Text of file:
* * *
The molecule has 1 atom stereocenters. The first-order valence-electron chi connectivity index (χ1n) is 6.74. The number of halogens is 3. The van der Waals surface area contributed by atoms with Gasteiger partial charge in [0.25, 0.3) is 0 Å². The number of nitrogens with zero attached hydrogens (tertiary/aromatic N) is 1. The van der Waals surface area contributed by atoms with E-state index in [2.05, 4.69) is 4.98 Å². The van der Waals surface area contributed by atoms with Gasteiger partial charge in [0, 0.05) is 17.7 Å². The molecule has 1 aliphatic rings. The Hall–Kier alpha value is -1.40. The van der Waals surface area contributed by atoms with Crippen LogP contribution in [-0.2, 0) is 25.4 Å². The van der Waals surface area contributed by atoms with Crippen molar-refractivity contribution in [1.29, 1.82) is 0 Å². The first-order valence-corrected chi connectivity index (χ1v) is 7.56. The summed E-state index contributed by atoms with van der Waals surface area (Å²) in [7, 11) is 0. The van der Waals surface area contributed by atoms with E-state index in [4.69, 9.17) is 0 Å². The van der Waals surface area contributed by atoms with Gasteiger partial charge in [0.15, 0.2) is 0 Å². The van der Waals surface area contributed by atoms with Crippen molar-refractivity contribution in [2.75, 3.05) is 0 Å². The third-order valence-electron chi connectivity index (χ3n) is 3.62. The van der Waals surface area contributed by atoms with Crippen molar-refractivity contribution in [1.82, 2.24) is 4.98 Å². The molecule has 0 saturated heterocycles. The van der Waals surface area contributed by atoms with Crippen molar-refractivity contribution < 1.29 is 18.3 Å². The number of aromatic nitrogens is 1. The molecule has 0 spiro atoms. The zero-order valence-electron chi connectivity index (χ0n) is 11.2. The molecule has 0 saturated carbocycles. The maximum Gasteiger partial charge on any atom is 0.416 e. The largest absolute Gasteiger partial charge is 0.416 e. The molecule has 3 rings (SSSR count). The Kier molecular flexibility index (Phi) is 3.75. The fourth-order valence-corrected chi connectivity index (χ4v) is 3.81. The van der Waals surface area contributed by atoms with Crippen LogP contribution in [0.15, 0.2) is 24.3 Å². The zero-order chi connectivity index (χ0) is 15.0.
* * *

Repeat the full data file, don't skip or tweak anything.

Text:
The molecule has 1 atom stereocenters. The first-order valence-electron chi connectivity index (χ1n) is 6.74. The number of halogens is 3. The van der Waals surface area contributed by atoms with Gasteiger partial charge in [0.25, 0.3) is 0 Å². The number of nitrogens with zero attached hydrogens (tertiary/aromatic N) is 1. The van der Waals surface area contributed by atoms with E-state index in [2.05, 4.69) is 4.98 Å². The van der Waals surface area contributed by atoms with Gasteiger partial charge in [0, 0.05) is 17.7 Å². The molecule has 1 aliphatic rings. The Hall–Kier alpha value is -1.40. The van der Waals surface area contributed by atoms with Crippen LogP contribution in [-0.2, 0) is 25.4 Å². The van der Waals surface area contributed by atoms with Crippen molar-refractivity contribution in [1.29, 1.82) is 0 Å². The first-order valence-corrected chi connectivity index (χ1v) is 7.56. The summed E-state index contributed by atoms with van der Waals surface area (Å²) in [7, 11) is 0. The van der Waals surface area contributed by atoms with E-state index in [4.69, 9.17) is 0 Å². The van der Waals surface area contributed by atoms with Gasteiger partial charge in [0.15, 0.2) is 0 Å². The van der Waals surface area contributed by atoms with Crippen molar-refractivity contribution in [2.75, 3.05) is 0 Å². The third-order valence-electron chi connectivity index (χ3n) is 3.62. The van der Waals surface area contributed by atoms with Crippen molar-refractivity contribution in [1.82, 2.24) is 4.98 Å². The molecule has 0 saturated heterocycles. The van der Waals surface area contributed by atoms with Crippen molar-refractivity contribution < 1.29 is 18.3 Å². The number of aromatic nitrogens is 1. The molecule has 0 spiro atoms. The zero-order valence-electron chi connectivity index (χ0n) is 11.2. The molecule has 0 saturated carbocycles. The maximum Gasteiger partial charge on any atom is 0.416 e. The largest absolute Gasteiger partial charge is 0.416 e. The molecule has 3 rings (SSSR count). The Kier molecular flexibility index (Phi) is 3.75. The fourth-order valence-corrected chi connectivity index (χ4v) is 3.81. The van der Waals surface area contributed by atoms with Crippen LogP contribution in [0.15, 0.2) is 24.3 Å². The zero-order chi connectivity index (χ0) is 15.0.